The Biden Administration has pledged to address the ongoing semiconductor shortage, with an executive order in the works that could compel a review of the current situation.
White House press secretary Jen Psaki said that the administration is reviewing supply chain issues and roadblocks with businesses, and is planning a more long term strategy for the future.
Global economic growth hinges on the output of one Taiwanese company
Biden is expected to sign an executive order in the coming weeks to direct a review of the semiconductor supply chain. It would be led by the National Economic Council and National Security Council, and look at manufacturing itself, as well as advanced packaging, critical minerals, and other elements of semiconductor manufacturing, Bloomberg reports.
The semiconductor industry has seen acute shortages on and off for years, sometimes due to manufacturing issues, and sometimes due to demand spikes, such as during the last cryptocurrency boom.
A supply bottleneck, exacerbated by Covid-19, has particularly impacted the automotive industry - just as it embraces digitizing vehicles.
“The automotive industry recovered much more quickly and steeply than expected, while the ramp-up of automotive semiconductor production for central supply parts was comparatively slow,” a spokesperson for VW Group said, explaining why they struggled.
“The result is industry-wide adaptations and reductions in automobile production.”
Every major car manufacturer reduced manufacturing targets due to the shortage. Honda suspended a factory in Swindon, UK, for four days, while Ford halted production of its most popular call model in Europe for a whole month.
As many as 1.5m fewer vehicles are expected to be manufactured in the first half of 2021 due to the crisis.
Lockdown-fueled gaming demand and yet another cryptocurrency bull rush have exacerbated issues further. Microsoft and Sony have been unable to meet console demand, while GPU maker Nvidia has faced months of supply shortages and is reviving older GPU lines to meet demand.
Servers for data centers have also been flying off of the shelves as digital business boomed in a world locked down.
“Server demand was strong as hyperscale customers, which in 2020 accounted for over 65 percent of server demand, rushed to add capacity to cope with extra demand during lockdowns in the first half of 2020," Gartner's VP of research Andrew Norwood said.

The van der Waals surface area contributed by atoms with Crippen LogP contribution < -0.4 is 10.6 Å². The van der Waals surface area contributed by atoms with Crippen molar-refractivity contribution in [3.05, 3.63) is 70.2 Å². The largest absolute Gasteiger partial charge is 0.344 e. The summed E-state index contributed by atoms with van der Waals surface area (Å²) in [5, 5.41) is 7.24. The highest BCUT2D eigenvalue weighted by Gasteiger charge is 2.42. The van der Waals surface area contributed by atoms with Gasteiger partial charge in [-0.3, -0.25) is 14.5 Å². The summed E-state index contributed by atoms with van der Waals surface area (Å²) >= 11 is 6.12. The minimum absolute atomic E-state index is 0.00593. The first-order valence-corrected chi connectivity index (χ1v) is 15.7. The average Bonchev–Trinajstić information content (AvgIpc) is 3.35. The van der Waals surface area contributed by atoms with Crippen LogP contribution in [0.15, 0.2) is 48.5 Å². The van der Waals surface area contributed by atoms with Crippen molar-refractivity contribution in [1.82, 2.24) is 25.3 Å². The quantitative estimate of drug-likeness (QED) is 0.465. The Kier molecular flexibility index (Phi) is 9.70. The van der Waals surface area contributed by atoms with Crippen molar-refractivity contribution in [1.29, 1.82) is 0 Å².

"Additionally, strong demand for PCs from enterprises and consumers due to increased work and study from home led to strong growth in CPUs, NAND flash and DRAM.”
This has all put increased pressure on just a few manufacturing hubs. Most chip companies do no produce their own hardware, turning to third party manufacturers for the incredibly complex and expensive process.
With the decline of GlobalFoundries, that demand has primarily fallen to Taiwan Semiconductor Manufacturing Co, followed by Samsung Foundries.
Intel is one of the few companies to build its own chips, but years of mismanagement and production issues have left it way behind. The company has now admitted that it will have to use TSMC to produce some of its chips.
China, despite a concerted effort to hire TSMC employees and acquire trade secrets by any means, has also struggled to jump-start its own domestic chip production. Sanctions and trade embargoes enacted by the Trump administration have made things harder. For the advanced 7nm chips China desires to run its state surveillance networks, TSMC again is the core production house.
Having most of the world's crucial semiconductors manufactured in one country - and one that has a tenuous relationship with its closest neighbor - has been a cause for concern for years.
But with Intel faltering, America's reliance on Taiwanese factories has become all the more acute.
This week, CEOs of 21 US tech companies, including Intel, Qualcomm, and AMD, sent a letter to President Biden urging him to support domestic chip production.
The Semiconductor Industry Association (SIA) Board of Directors asked for substantially more funding in the form of grants and tax credits, noting that the US share of semiconducting manufacturing has fallen from 37 percent in 1990 to 12 percent today.
Last year, TSMC announced it would spend $12bn on a factory in Arizona, in return for generous tax subsidies. Samsung, meanwhile, is considering a fab in Austin, Texas, for more than $17 billion - again, if it receives large tax breaks.
The European Union is separately in discussions with TSMC and Samsung for foundries on the continent. TSMC plans to spend $25-28 billion this year alone on factory expansions.
But such foundries will take years to build, and years more to reach full capacity. They will then require billions in continued investment as the chip industry first embraces 7nm, moves to 5nm, and then continues to get smaller.